# How Do I Calculate CAGR in Excel?

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The compound annual growth rate, known as CAGR, describes a value's change over time as an average percentage. The CAGR offers a single, broad indication of direction and magnitude, even if actual values vary wildly over time. Excel accepts several formulas to derive the CAGR between two times, but they're all based on the compound interest formula. The exception to this formula is if you already calculated several annual rates and need to average them using the geometric mean formula.

## Constructing the Compound Interest Formula

(Image: C. Taylor)

Manually create the compound interest formula without functions using the following format:

### Tip

To force the result to display as a percentage, rather than a decimal, click the **Home** tab, select the **General** drop-down menu in the Numbers group and choose **Percentage** .

## Using the POWER Function

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The previous formula required several parentheses, which visually complicate the formula. If you find cascading parentheses distracting, use the Power function instead. Because Excel lacks a separate nth root function, this Power function addresses both raising numbers to powers or taking nth roots; in the latter case, enter "1/n," similar to the previous formula. Use the following format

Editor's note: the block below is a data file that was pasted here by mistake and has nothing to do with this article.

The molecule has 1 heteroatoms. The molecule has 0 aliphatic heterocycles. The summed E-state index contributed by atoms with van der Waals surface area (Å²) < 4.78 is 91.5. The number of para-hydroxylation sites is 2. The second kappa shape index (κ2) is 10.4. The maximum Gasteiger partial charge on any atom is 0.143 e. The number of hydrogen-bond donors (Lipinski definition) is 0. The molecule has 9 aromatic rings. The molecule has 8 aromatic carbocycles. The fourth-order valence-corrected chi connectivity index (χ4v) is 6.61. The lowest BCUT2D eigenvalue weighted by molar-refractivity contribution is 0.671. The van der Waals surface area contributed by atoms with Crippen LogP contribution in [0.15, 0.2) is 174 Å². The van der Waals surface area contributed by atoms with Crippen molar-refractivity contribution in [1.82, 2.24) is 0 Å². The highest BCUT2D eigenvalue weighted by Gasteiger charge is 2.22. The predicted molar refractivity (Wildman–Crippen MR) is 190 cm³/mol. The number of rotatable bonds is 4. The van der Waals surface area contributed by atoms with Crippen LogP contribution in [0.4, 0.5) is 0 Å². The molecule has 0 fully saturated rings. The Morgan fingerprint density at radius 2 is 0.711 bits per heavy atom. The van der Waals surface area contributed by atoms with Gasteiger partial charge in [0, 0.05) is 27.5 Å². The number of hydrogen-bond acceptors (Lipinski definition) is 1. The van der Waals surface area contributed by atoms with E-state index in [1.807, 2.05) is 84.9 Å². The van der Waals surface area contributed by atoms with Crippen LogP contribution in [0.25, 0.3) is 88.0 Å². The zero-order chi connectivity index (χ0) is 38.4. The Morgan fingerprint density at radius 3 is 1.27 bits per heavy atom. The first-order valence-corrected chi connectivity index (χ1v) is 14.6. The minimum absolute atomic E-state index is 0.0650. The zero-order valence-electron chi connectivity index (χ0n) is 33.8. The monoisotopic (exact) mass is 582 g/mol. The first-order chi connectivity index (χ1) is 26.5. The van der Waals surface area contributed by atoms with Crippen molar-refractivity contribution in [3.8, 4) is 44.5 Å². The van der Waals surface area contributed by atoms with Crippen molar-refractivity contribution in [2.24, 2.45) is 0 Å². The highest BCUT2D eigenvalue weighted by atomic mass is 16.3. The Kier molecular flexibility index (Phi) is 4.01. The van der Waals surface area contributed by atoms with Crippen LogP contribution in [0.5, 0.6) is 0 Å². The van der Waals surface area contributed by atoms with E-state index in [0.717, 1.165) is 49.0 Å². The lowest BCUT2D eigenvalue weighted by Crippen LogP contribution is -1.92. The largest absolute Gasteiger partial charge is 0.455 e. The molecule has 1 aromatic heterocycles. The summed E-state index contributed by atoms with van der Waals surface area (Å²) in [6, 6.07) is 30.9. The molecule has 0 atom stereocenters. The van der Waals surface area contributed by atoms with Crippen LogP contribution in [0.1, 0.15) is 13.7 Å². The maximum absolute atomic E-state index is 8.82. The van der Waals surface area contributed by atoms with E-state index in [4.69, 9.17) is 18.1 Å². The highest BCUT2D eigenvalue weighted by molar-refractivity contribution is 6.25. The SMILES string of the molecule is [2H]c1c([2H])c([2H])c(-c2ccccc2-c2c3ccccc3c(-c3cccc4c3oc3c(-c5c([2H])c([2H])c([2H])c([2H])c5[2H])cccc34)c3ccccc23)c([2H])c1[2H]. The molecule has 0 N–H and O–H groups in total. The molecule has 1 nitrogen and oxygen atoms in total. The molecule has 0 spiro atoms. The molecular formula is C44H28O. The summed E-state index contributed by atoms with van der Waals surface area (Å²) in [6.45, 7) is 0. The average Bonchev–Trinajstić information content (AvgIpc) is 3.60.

with the Power function and replace the variables with actual or referenced values:

### Warning

Although you could include commas in the previous formula's variables, you cannot include them in function-based formulas, including Power, Rate or GeoMean.

## Using the RATE Function

(Image: C. Taylor)

Although Microsoft primarily designed the Rate function for annuity calculations, its versatility calculates a compound interest rate by ignoring the regular payments that are typical of annuities. The advantage is what many consider a neater formula using the following format:

Notice the double commas, between which would normally include a regular payment. However, by omitting the payment, the calculation reduces to a standard compound interest calculation. Also, note that the present value variables includes a negative sign, without which the formula will return an error. Just as before, you have the option of directly entering variables, such as "=RATE(5,,-100000,180000)," or by referencing variables, such as "=RATE(B3,,-C1,C2)."

### Tip

The Rate function automatically formats the answer as a percentage, so you don't need to specify the format.

## Using the GEOMEAN Function

Here, the range is the cells containing the annual rates or a series of values separated by commas. As an example, you might enter "=GEOMEAN(D2:D6)-1" or "=GEOMEAN(1.2,1.21,1.21,0.91,1.13)."

Source: ehow.com

Category: Bank